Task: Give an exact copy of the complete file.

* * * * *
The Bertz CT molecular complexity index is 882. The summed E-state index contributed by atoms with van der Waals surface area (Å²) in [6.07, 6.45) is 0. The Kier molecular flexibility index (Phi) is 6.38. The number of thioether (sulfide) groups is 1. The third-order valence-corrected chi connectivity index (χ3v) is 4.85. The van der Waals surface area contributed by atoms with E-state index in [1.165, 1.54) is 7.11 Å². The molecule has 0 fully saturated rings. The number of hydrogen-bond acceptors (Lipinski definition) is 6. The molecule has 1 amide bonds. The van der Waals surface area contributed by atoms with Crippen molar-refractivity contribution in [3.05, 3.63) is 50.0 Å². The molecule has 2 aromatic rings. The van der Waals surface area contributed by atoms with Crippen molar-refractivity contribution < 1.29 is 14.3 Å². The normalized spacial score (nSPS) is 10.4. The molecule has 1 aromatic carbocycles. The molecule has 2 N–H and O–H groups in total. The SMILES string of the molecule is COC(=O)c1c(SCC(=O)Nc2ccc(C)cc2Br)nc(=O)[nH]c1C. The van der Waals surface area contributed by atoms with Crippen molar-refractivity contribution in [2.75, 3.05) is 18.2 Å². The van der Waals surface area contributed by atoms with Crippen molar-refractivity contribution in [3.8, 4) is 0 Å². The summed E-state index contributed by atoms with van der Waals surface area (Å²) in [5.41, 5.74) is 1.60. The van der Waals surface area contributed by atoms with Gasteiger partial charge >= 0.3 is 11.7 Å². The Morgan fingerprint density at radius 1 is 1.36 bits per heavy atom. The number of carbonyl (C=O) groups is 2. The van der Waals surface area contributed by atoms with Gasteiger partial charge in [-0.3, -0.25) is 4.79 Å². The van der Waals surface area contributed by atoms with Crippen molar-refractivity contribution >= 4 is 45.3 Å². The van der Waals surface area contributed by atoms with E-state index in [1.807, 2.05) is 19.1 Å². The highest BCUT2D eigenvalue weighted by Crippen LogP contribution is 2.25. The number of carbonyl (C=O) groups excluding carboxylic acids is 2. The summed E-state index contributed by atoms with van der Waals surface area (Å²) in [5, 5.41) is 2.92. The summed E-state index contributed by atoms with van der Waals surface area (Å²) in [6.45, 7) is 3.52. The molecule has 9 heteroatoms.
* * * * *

The Bertz CT molecular complexity index is 882. The summed E-state index contributed by atoms with van der Waals surface area (Å²) in [6.07, 6.45) is 0. The Kier molecular flexibility index (Phi) is 6.38. The number of thioether (sulfide) groups is 1. The third-order valence-corrected chi connectivity index (χ3v) is 4.85. The van der Waals surface area contributed by atoms with E-state index in [1.165, 1.54) is 7.11 Å². The molecule has 0 fully saturated rings. The number of hydrogen-bond acceptors (Lipinski definition) is 6. The molecule has 1 amide bonds. The van der Waals surface area contributed by atoms with Crippen molar-refractivity contribution in [3.05, 3.63) is 50.0 Å². The molecule has 2 aromatic rings. The van der Waals surface area contributed by atoms with Crippen molar-refractivity contribution < 1.29 is 14.3 Å². The normalized spacial score (nSPS) is 10.4. The molecule has 1 aromatic carbocycles. The molecule has 2 N–H and O–H groups in total. The SMILES string of the molecule is COC(=O)c1c(SCC(=O)Nc2ccc(C)cc2Br)nc(=O)[nH]c1C. The van der Waals surface area contributed by atoms with Crippen molar-refractivity contribution in [2.75, 3.05) is 18.2 Å². The van der Waals surface area contributed by atoms with Crippen molar-refractivity contribution in [3.8, 4) is 0 Å². The summed E-state index contributed by atoms with van der Waals surface area (Å²) in [5.41, 5.74) is 1.60. The van der Waals surface area contributed by atoms with Gasteiger partial charge >= 0.3 is 11.7 Å². The Morgan fingerprint density at radius 1 is 1.36 bits per heavy atom. The number of carbonyl (C=O) groups is 2. The van der Waals surface area contributed by atoms with Gasteiger partial charge in [-0.3, -0.25) is 4.79 Å². The van der Waals surface area contributed by atoms with Crippen molar-refractivity contribution >= 4 is 45.3 Å². The van der Waals surface area contributed by atoms with E-state index in [1.807, 2.05) is 19.1 Å². The highest BCUT2D eigenvalue weighted by Crippen LogP contribution is 2.25. The number of carbonyl (C=O) groups excluding carboxylic acids is 2. The summed E-state index contributed by atoms with van der Waals surface area (Å²) in [5, 5.41) is 2.92. The summed E-state index contributed by atoms with van der Waals surface area (Å²) in [6.45, 7) is 3.52. The molecule has 9 heteroatoms.